To love unconditionally, cultivate presence, patience and lovingkindness.
God, it’s a mad world out there. I just started a unit on social justice with my eighth graders. We’re studying things like human trafficking, the cycle of poverty, gang culture, political corruption and environmental destruction. This, after having read the graphic novel Maus and studying the Holocaust last fall. Clearly, we are in deep shit. There’s a lot of negativity in the world. Hatred. Theft. War. Injustice. Locura. Madness.
At the same time, life is full of paradoxes. Along with the ugliness of modern society, there’s beauty, wonder, grace and gratitude—and overwhelm—at nature, at relationship, at the marvels of the universe and at being able to access all the great spiritual teachings of pretty much all cultures and lineages.
I do not claim to be an expert on love by any means, but I will share some tidbits I have learned about it so far. By love, I mean the underlying heartbeat of life, our amazing ability to feel and to express devotion to one another, to ourselves and to life itself.
Unconditional love doesn’t mean romance or lust or any kind of specific attraction. They can be easily confused in the heat of passion.
Be here now.
I’ve been blessed to study the teachings of the Buddha and practice his prescribed meditation methods, for the past eight years, in addition to my nearly twenty year love affair with yoga. I really do think it all boils down to being here now, which means letting go (of the past regrets, wounds, fractures and releasing the need to know or control the future by clinging to expectations, assumptions and concepts) in order to totally embody the present. Obviously, the past got us here and is important. The future is the reason why we’re planting seeds of goodness today. Yet, power is in el momento presente. To be present is to let go of everything that is not present.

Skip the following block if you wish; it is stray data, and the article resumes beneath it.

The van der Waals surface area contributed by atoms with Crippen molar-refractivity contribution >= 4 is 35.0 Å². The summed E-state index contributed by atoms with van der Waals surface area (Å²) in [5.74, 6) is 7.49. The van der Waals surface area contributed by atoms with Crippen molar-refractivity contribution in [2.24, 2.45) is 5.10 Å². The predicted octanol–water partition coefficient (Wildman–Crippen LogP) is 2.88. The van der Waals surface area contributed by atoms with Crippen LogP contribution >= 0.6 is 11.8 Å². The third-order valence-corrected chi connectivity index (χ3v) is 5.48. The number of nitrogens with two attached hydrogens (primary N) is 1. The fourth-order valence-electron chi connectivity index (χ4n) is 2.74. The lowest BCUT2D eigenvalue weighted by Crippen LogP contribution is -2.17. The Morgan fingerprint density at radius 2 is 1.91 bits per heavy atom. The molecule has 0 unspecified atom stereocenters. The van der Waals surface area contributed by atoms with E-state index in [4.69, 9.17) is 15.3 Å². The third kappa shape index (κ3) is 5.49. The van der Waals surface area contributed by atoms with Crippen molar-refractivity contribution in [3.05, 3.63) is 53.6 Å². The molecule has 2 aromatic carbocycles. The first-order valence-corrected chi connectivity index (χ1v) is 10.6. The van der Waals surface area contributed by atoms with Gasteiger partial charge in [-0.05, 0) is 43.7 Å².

Step One: Breathe in. You are present. Welcome to your life.
Presence means paying attention, experiencing your life as it happens, interacting with the holy unfolding moment. To be fully present is to be enlightened. To be aware of your breathing is to be present. Simple as that.
Enlightenment is ordinary. We constantly forget to remember that.
Hence, the next ingredient, Step Two: practice patience.
Whatever your livelihood, it inevitably requires and benefits from patience.
Step Three: Give metta.
Metta is lovingkindness. First, we must learn to be present and patient. Then we can turn our focus to specific techniques: forgiveness practice, mindfulness practice, metta practice.
May I be safe, healthy, happy and free from suffering. May I live with ease.
Buddhist teacher and author Sharon Salzberg writes:
Metta means equality, oneness, wholeness. To truly walk the Middle Way of the Buddha, to avoid the extremes of addiction and self-hatred, we must walk in friendship with ourselves as well as with all beings.
When we have insight into our inner world and what brings us happiness, then wordlessly, intuitively, we understand others. As though there were no longer a barrier defining the boundaries of our caring, we can feel close to others’ experience of life. We see that when we are angry, there is an element of pain in the anger that is not different from the pain that others feel when they are angry. When we feel love there is a distinct and special joy in that feeling. We come to know that this is the nature of love itself, and that other beings filled with love experience of this same joy.
The Buddha promised eleven particular benefits that come from the caring cultivation of metta:
- You will sleep easily
- You will wake easily
- You will have pleasant dreams
- People will love you
- Devas [celestial beings] and animals will love you
- Devas will protect you
- External dangers [poisons, weapons, and fire] will not harm you
- Your face will be radiant
- Your mind will be serene
- You will die unconfused
- You will be reborn in happy realms